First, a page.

Stranger Danger or Stranger Changer?

In today’s society, we don’t view a stranger as the literary definition of someone who is unfamiliar to us. Rather, as someone we should be cautious or even afraid of. But why is this? Why are we naturally suspicious of people that we know nothing about?

Maybe it’s for that exact reason. We don’t know anything about them. But then, they don’t know anything about you either, so should they be wary of you? If I was asked this, I would say no, without hesitation. I wouldn’t be able to think of a single reason that someone on the street should be wary of me. I’m sure everyone would confidently say the same about themselves, but we would all hesitate to say that about a person we didn’t know.

Since we were kids, we’ve been taught about ‘stranger danger.’ We are not to approach, talk to, or go anywhere with people we don’t know. And these are the exact lessons we should be taught. Not everyone is to be trusted. But in reality, these lessons teach more than just that. They teach us that no stranger whatsoever should be trusted.

Of course, there are exceptions. Police officers, security guards, moms with their kids: certainly they’re most trustworthy than others. These are the people we are told to find if we get lost or if we need help. Otherwise, we’re taught to stay in the same place, and wait for our parents to come back and find us. This mindset is so deeply ingrained into us from an early age, that it influences how we act and think throughout our lives.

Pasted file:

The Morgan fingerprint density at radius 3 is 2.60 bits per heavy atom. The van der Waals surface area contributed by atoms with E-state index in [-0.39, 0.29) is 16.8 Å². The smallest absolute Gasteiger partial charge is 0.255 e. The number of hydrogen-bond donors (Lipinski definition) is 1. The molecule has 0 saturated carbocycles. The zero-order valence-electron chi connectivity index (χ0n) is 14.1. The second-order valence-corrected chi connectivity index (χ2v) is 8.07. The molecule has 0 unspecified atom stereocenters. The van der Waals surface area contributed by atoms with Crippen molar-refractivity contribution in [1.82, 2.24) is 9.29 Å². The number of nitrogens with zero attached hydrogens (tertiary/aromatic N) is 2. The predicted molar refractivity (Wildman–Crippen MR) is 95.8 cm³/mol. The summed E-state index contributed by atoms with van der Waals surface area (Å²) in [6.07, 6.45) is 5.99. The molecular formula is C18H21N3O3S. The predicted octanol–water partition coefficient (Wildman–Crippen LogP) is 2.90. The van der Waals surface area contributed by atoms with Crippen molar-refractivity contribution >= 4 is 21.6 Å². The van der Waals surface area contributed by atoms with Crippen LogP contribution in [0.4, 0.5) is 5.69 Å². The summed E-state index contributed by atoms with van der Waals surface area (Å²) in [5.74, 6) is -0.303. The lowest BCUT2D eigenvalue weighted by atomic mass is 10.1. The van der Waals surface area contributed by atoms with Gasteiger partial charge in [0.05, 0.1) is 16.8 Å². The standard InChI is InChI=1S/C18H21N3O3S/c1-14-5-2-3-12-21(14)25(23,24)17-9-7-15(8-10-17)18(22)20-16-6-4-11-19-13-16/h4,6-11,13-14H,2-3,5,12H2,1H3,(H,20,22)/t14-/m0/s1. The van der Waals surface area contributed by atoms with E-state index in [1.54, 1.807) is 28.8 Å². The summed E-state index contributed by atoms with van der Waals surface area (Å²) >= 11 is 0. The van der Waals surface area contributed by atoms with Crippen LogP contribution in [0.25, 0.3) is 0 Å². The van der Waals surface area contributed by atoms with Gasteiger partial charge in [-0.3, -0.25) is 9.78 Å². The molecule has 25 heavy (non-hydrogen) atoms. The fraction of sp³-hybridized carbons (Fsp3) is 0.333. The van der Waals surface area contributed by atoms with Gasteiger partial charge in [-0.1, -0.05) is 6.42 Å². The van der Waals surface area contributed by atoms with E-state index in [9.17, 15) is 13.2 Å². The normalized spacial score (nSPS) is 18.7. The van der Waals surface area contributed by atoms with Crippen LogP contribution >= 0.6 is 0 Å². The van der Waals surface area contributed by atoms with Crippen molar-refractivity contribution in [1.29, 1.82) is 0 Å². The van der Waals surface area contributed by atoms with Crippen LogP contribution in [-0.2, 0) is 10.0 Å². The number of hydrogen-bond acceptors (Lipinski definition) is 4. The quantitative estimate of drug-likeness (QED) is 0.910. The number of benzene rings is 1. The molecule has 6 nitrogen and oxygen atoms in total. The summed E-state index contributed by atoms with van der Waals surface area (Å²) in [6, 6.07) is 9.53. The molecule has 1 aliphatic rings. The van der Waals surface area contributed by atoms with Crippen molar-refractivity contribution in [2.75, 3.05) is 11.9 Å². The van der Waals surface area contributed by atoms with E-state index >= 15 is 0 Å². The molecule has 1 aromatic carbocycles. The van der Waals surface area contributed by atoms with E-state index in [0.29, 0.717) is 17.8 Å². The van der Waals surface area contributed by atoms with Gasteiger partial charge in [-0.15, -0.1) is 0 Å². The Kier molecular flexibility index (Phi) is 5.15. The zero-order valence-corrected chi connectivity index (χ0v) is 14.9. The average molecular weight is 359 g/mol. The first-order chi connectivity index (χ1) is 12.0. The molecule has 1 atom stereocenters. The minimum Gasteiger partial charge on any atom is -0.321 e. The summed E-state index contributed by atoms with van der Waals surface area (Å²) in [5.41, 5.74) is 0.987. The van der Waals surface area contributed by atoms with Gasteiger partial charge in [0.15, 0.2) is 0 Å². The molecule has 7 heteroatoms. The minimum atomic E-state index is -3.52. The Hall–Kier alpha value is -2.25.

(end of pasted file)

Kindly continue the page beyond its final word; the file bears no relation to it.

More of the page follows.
In most cases, we have absolutely no reason to interact with strangers. We all have phones and people who are familiar and trustworthy are just a call or text away. We have the internet to find directions or train times. We even buy our tickets online. When we walk onto a bus, we head towards a free seat, pop in some earbuds, and wait until we get to our stop. Thus, we rarely strike up a conversation with a stranger.

Maybe it’s the influence of modern day media. We have more access now than ever before to find out every detail about even the most insignificant events. But at the same time, stories of mass shootings, terrorism, sexual harassment, and political scandals dominate news networks every single day. While in many ways this mass media has desensitized us, it constantly alerts us that something could go wrong. We are surrounded by so much negativity that it clouds how we look at our own cities, our own towns. Now, people that we simply haven’t met, are often redefined in our minds as a threat.

Have we really struck the right balance? Why should we immediately distrust someone, on the grounds that we know nothing about them? Shouldn’t strangers should be something of interest to us? When we are waiting in a queue, what could the person in front of you tell you about the movie you’re about to watch, the mountain you’re about to ski, the vacation you’re about to fly off for? Brandon Stanton’s “Humans of New York” is a bestselling collection of stranger’s stories in one of the world’s most diverse cities. It shows us that there is always something to learn, something to laugh about, or something to share with a stranger. But we don’t take the opportunity to do this. Maybe we should.


Olivia Gondris
staff writer

Graphics: Maraea Garcia

1 comment

  1. Very impressive. I’m writing an essay for my school about why children shouldn’t trust people simply because they’re in higher authority then them, and I found this with a stranger danger google search. Nice work Olivia!

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